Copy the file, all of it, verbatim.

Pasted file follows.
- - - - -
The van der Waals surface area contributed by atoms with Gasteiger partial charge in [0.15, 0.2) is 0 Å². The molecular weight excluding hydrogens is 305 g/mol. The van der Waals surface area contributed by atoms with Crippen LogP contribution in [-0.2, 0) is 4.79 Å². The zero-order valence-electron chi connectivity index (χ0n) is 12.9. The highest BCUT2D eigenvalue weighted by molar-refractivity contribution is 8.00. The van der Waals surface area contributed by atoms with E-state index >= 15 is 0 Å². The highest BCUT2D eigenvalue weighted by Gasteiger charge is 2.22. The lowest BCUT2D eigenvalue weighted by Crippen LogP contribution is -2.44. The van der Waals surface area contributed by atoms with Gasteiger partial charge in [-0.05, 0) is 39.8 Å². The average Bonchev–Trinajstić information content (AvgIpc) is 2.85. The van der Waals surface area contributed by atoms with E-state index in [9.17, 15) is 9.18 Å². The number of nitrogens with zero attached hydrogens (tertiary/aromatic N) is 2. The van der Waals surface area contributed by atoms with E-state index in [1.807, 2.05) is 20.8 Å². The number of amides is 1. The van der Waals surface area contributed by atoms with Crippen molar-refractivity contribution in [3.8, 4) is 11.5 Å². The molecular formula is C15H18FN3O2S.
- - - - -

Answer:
The van der Waals surface area contributed by atoms with Gasteiger partial charge in [0.15, 0.2) is 0 Å². The molecular weight excluding hydrogens is 305 g/mol. The van der Waals surface area contributed by atoms with Crippen LogP contribution in [-0.2, 0) is 4.79 Å². The zero-order valence-electron chi connectivity index (χ0n) is 12.9. The highest BCUT2D eigenvalue weighted by molar-refractivity contribution is 8.00. The van der Waals surface area contributed by atoms with E-state index >= 15 is 0 Å². The highest BCUT2D eigenvalue weighted by Gasteiger charge is 2.22. The lowest BCUT2D eigenvalue weighted by Crippen LogP contribution is -2.44. The van der Waals surface area contributed by atoms with Gasteiger partial charge in [-0.05, 0) is 39.8 Å². The average Bonchev–Trinajstić information content (AvgIpc) is 2.85. The van der Waals surface area contributed by atoms with E-state index in [9.17, 15) is 9.18 Å². The number of nitrogens with zero attached hydrogens (tertiary/aromatic N) is 2. The van der Waals surface area contributed by atoms with E-state index in [1.807, 2.05) is 20.8 Å². The number of amides is 1. The van der Waals surface area contributed by atoms with Crippen molar-refractivity contribution in [3.8, 4) is 11.5 Å². The molecular formula is C15H18FN3O2S.